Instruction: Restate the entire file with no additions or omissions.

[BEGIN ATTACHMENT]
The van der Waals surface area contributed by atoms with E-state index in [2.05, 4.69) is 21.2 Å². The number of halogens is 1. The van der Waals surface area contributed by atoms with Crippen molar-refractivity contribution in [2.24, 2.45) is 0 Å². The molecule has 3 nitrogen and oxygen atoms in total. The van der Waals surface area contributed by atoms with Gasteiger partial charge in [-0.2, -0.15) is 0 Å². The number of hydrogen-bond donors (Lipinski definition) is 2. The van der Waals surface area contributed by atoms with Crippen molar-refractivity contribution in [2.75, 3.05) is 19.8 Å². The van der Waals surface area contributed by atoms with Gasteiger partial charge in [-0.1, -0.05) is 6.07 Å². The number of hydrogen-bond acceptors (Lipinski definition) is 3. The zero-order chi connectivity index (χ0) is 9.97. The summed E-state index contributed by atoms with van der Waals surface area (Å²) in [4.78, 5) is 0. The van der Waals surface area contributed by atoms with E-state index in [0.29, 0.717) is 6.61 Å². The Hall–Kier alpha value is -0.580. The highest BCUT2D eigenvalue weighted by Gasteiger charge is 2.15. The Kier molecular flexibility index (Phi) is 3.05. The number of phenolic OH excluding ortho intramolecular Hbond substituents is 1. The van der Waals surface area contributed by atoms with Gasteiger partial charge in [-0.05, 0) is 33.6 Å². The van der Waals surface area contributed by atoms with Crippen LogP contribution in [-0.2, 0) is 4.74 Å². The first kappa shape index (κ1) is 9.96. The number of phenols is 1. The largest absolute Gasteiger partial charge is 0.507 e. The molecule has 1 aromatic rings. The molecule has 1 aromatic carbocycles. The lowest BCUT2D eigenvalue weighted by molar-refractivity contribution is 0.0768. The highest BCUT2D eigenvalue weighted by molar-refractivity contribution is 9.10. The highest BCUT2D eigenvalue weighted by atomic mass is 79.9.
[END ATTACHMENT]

The van der Waals surface area contributed by atoms with E-state index in [2.05, 4.69) is 21.2 Å². The number of halogens is 1. The van der Waals surface area contributed by atoms with Crippen molar-refractivity contribution in [2.24, 2.45) is 0 Å². The molecule has 3 nitrogen and oxygen atoms in total. The van der Waals surface area contributed by atoms with Gasteiger partial charge in [-0.2, -0.15) is 0 Å². The number of hydrogen-bond donors (Lipinski definition) is 2. The van der Waals surface area contributed by atoms with Crippen molar-refractivity contribution in [2.75, 3.05) is 19.8 Å². The van der Waals surface area contributed by atoms with Gasteiger partial charge in [-0.1, -0.05) is 6.07 Å². The number of hydrogen-bond acceptors (Lipinski definition) is 3. The zero-order chi connectivity index (χ0) is 9.97. The summed E-state index contributed by atoms with van der Waals surface area (Å²) in [4.78, 5) is 0. The van der Waals surface area contributed by atoms with E-state index in [0.29, 0.717) is 6.61 Å². The Hall–Kier alpha value is -0.580. The highest BCUT2D eigenvalue weighted by Gasteiger charge is 2.15. The Kier molecular flexibility index (Phi) is 3.05. The number of phenolic OH excluding ortho intramolecular Hbond substituents is 1. The van der Waals surface area contributed by atoms with Gasteiger partial charge in [-0.05, 0) is 33.6 Å². The van der Waals surface area contributed by atoms with Crippen LogP contribution in [-0.2, 0) is 4.74 Å². The first kappa shape index (κ1) is 9.96. The number of phenols is 1. The largest absolute Gasteiger partial charge is 0.507 e. The molecule has 1 aromatic rings. The molecule has 1 aromatic carbocycles. The lowest BCUT2D eigenvalue weighted by molar-refractivity contribution is 0.0768. The highest BCUT2D eigenvalue weighted by molar-refractivity contribution is 9.10. The highest BCUT2D eigenvalue weighted by atomic mass is 79.9.